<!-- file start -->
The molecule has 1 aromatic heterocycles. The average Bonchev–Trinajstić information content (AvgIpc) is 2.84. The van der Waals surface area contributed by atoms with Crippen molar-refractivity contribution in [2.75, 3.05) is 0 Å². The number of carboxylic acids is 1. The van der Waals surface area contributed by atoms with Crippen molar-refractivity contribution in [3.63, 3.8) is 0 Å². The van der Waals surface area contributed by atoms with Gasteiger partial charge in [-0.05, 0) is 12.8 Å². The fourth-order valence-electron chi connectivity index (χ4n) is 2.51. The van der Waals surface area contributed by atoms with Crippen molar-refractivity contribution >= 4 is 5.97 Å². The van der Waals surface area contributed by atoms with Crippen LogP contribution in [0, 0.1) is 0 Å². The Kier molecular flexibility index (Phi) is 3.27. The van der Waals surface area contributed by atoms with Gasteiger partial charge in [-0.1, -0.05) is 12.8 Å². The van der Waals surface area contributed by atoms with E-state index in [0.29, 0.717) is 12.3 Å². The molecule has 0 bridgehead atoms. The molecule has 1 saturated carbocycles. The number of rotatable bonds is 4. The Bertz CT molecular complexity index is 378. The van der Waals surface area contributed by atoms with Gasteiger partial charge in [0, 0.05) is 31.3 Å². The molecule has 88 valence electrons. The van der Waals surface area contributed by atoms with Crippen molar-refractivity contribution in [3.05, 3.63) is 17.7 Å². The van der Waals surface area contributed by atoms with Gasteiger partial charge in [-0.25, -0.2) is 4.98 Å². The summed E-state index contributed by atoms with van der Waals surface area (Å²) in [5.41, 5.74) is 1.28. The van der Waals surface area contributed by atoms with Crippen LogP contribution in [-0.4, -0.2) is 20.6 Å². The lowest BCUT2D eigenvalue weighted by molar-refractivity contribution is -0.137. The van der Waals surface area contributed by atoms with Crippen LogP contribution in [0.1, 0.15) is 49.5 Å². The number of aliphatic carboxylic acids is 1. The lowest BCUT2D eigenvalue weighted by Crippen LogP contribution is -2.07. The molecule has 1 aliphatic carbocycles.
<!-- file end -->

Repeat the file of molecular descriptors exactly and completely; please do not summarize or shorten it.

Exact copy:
The molecule has 1 aromatic heterocycles. The average Bonchev–Trinajstić information content (AvgIpc) is 2.84. The van der Waals surface area contributed by atoms with Crippen molar-refractivity contribution in [2.75, 3.05) is 0 Å². The number of carboxylic acids is 1. The van der Waals surface area contributed by atoms with Crippen molar-refractivity contribution in [3.63, 3.8) is 0 Å². The van der Waals surface area contributed by atoms with Gasteiger partial charge in [-0.05, 0) is 12.8 Å². The fourth-order valence-electron chi connectivity index (χ4n) is 2.51. The van der Waals surface area contributed by atoms with Crippen molar-refractivity contribution >= 4 is 5.97 Å². The van der Waals surface area contributed by atoms with Crippen LogP contribution in [0, 0.1) is 0 Å². The Kier molecular flexibility index (Phi) is 3.27. The van der Waals surface area contributed by atoms with Gasteiger partial charge in [-0.1, -0.05) is 12.8 Å². The van der Waals surface area contributed by atoms with E-state index in [0.29, 0.717) is 12.3 Å². The molecule has 0 bridgehead atoms. The molecule has 1 saturated carbocycles. The number of rotatable bonds is 4. The Bertz CT molecular complexity index is 378. The van der Waals surface area contributed by atoms with Gasteiger partial charge in [0, 0.05) is 31.3 Å². The molecule has 88 valence electrons. The van der Waals surface area contributed by atoms with Crippen molar-refractivity contribution in [3.05, 3.63) is 17.7 Å². The van der Waals surface area contributed by atoms with Gasteiger partial charge in [-0.25, -0.2) is 4.98 Å². The summed E-state index contributed by atoms with van der Waals surface area (Å²) in [5.41, 5.74) is 1.28. The van der Waals surface area contributed by atoms with Crippen LogP contribution in [-0.4, -0.2) is 20.6 Å². The lowest BCUT2D eigenvalue weighted by molar-refractivity contribution is -0.137. The van der Waals surface area contributed by atoms with Crippen LogP contribution in [0.1, 0.15) is 49.5 Å². The number of aliphatic carboxylic acids is 1. The lowest BCUT2D eigenvalue weighted by Crippen LogP contribution is -2.07. The molecule has 1 aliphatic carbocycles.